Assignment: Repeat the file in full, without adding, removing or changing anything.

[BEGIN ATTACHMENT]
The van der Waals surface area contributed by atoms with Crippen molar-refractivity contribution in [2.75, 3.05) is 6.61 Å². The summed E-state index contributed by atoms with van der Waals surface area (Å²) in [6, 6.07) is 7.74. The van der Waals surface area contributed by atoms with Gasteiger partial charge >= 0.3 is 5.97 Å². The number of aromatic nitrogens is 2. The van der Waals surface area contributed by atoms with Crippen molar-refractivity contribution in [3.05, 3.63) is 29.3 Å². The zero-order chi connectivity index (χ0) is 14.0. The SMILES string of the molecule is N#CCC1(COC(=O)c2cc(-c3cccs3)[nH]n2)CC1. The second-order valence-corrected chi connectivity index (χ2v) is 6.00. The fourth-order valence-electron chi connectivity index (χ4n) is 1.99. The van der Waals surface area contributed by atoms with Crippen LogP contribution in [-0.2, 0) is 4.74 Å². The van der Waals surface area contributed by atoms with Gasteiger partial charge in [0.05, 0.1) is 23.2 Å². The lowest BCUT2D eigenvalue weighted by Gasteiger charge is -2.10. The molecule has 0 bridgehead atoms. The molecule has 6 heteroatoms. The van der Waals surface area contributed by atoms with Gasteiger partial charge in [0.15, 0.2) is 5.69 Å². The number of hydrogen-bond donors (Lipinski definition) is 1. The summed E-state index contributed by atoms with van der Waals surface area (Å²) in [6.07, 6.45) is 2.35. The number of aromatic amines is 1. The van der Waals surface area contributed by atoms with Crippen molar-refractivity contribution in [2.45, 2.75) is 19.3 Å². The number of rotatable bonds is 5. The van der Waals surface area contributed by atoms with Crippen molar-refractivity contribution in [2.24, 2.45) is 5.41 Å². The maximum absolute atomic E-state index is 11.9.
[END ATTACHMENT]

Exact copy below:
The van der Waals surface area contributed by atoms with Crippen molar-refractivity contribution in [2.75, 3.05) is 6.61 Å². The summed E-state index contributed by atoms with van der Waals surface area (Å²) in [6, 6.07) is 7.74. The van der Waals surface area contributed by atoms with Gasteiger partial charge >= 0.3 is 5.97 Å². The number of aromatic nitrogens is 2. The van der Waals surface area contributed by atoms with Crippen molar-refractivity contribution in [3.05, 3.63) is 29.3 Å². The zero-order chi connectivity index (χ0) is 14.0. The SMILES string of the molecule is N#CCC1(COC(=O)c2cc(-c3cccs3)[nH]n2)CC1. The second-order valence-corrected chi connectivity index (χ2v) is 6.00. The fourth-order valence-electron chi connectivity index (χ4n) is 1.99. The van der Waals surface area contributed by atoms with Crippen LogP contribution in [-0.2, 0) is 4.74 Å². The van der Waals surface area contributed by atoms with Gasteiger partial charge in [0.05, 0.1) is 23.2 Å². The lowest BCUT2D eigenvalue weighted by Gasteiger charge is -2.10. The molecule has 0 bridgehead atoms. The molecule has 6 heteroatoms. The van der Waals surface area contributed by atoms with Gasteiger partial charge in [0.15, 0.2) is 5.69 Å². The number of hydrogen-bond donors (Lipinski definition) is 1. The summed E-state index contributed by atoms with van der Waals surface area (Å²) in [6.07, 6.45) is 2.35. The number of aromatic amines is 1. The van der Waals surface area contributed by atoms with Crippen molar-refractivity contribution in [2.45, 2.75) is 19.3 Å². The number of rotatable bonds is 5. The van der Waals surface area contributed by atoms with Crippen molar-refractivity contribution in [2.24, 2.45) is 5.41 Å². The maximum absolute atomic E-state index is 11.9.